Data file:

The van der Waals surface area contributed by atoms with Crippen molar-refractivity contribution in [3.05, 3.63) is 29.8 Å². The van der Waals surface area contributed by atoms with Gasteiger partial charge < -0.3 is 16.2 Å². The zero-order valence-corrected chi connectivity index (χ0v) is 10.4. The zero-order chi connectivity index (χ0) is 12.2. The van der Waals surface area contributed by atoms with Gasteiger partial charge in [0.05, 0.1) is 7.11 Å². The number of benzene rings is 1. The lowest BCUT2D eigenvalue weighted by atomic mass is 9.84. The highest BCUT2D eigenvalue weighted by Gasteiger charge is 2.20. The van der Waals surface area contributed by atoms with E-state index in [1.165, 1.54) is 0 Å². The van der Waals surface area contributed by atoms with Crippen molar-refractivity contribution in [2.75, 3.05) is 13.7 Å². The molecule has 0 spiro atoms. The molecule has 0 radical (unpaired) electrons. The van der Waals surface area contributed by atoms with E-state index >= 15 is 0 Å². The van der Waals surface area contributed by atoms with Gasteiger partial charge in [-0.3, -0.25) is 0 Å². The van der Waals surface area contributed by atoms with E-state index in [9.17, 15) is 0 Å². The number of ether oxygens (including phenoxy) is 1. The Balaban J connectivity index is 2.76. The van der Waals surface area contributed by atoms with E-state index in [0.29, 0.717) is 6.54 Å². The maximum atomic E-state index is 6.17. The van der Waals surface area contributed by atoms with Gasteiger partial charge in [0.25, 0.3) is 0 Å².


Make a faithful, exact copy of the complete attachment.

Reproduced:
The van der Waals surface area contributed by atoms with Crippen molar-refractivity contribution in [3.05, 3.63) is 29.8 Å². The van der Waals surface area contributed by atoms with Gasteiger partial charge < -0.3 is 16.2 Å². The zero-order valence-corrected chi connectivity index (χ0v) is 10.4. The zero-order chi connectivity index (χ0) is 12.2. The van der Waals surface area contributed by atoms with Gasteiger partial charge in [0.05, 0.1) is 7.11 Å². The number of benzene rings is 1. The lowest BCUT2D eigenvalue weighted by atomic mass is 9.84. The highest BCUT2D eigenvalue weighted by Gasteiger charge is 2.20. The van der Waals surface area contributed by atoms with E-state index in [1.165, 1.54) is 0 Å². The van der Waals surface area contributed by atoms with Crippen molar-refractivity contribution in [2.75, 3.05) is 13.7 Å². The molecule has 0 spiro atoms. The molecule has 0 radical (unpaired) electrons. The van der Waals surface area contributed by atoms with E-state index >= 15 is 0 Å². The van der Waals surface area contributed by atoms with Gasteiger partial charge in [-0.3, -0.25) is 0 Å². The van der Waals surface area contributed by atoms with E-state index in [9.17, 15) is 0 Å². The number of ether oxygens (including phenoxy) is 1. The Balaban J connectivity index is 2.76. The van der Waals surface area contributed by atoms with E-state index in [0.29, 0.717) is 6.54 Å². The maximum atomic E-state index is 6.17. The van der Waals surface area contributed by atoms with Gasteiger partial charge in [0.25, 0.3) is 0 Å².